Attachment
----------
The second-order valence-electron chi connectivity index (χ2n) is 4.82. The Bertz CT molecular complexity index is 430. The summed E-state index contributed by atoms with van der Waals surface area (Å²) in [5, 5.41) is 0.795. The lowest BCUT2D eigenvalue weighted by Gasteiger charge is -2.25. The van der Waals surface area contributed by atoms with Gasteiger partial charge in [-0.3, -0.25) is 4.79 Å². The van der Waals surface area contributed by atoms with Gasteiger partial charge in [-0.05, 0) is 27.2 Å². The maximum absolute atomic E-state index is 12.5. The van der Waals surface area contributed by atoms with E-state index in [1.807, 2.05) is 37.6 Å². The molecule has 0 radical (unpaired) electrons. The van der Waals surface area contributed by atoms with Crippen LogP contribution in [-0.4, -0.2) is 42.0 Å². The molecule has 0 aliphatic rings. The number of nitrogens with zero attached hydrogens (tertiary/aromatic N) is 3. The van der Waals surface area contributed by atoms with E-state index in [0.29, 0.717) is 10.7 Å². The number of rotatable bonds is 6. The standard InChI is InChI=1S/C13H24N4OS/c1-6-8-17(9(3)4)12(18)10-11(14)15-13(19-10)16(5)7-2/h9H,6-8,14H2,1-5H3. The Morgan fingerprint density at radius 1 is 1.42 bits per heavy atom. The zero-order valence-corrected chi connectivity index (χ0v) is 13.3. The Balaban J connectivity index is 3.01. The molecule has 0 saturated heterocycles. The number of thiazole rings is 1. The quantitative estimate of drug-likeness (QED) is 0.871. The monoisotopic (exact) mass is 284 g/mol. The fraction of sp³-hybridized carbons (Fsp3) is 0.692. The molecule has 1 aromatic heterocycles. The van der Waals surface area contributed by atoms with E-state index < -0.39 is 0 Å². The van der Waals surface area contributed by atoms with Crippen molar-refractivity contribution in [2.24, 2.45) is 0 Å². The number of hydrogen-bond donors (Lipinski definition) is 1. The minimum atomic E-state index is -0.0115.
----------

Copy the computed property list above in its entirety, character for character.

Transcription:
The second-order valence-electron chi connectivity index (χ2n) is 4.82. The Bertz CT molecular complexity index is 430. The summed E-state index contributed by atoms with van der Waals surface area (Å²) in [5, 5.41) is 0.795. The lowest BCUT2D eigenvalue weighted by Gasteiger charge is -2.25. The van der Waals surface area contributed by atoms with Gasteiger partial charge in [-0.3, -0.25) is 4.79 Å². The van der Waals surface area contributed by atoms with Gasteiger partial charge in [-0.05, 0) is 27.2 Å². The maximum absolute atomic E-state index is 12.5. The van der Waals surface area contributed by atoms with E-state index in [1.807, 2.05) is 37.6 Å². The molecule has 0 radical (unpaired) electrons. The van der Waals surface area contributed by atoms with Crippen LogP contribution in [-0.4, -0.2) is 42.0 Å². The molecule has 0 aliphatic rings. The number of nitrogens with zero attached hydrogens (tertiary/aromatic N) is 3. The van der Waals surface area contributed by atoms with E-state index in [0.29, 0.717) is 10.7 Å². The number of rotatable bonds is 6. The standard InChI is InChI=1S/C13H24N4OS/c1-6-8-17(9(3)4)12(18)10-11(14)15-13(19-10)16(5)7-2/h9H,6-8,14H2,1-5H3. The Morgan fingerprint density at radius 1 is 1.42 bits per heavy atom. The zero-order valence-corrected chi connectivity index (χ0v) is 13.3. The Balaban J connectivity index is 3.01. The molecule has 0 saturated heterocycles. The number of thiazole rings is 1. The quantitative estimate of drug-likeness (QED) is 0.871. The monoisotopic (exact) mass is 284 g/mol. The fraction of sp³-hybridized carbons (Fsp3) is 0.692. The molecule has 1 aromatic heterocycles. The van der Waals surface area contributed by atoms with E-state index < -0.39 is 0 Å². The van der Waals surface area contributed by atoms with Crippen molar-refractivity contribution in [2.24, 2.45) is 0 Å². The number of hydrogen-bond donors (Lipinski definition) is 1. The minimum atomic E-state index is -0.0115.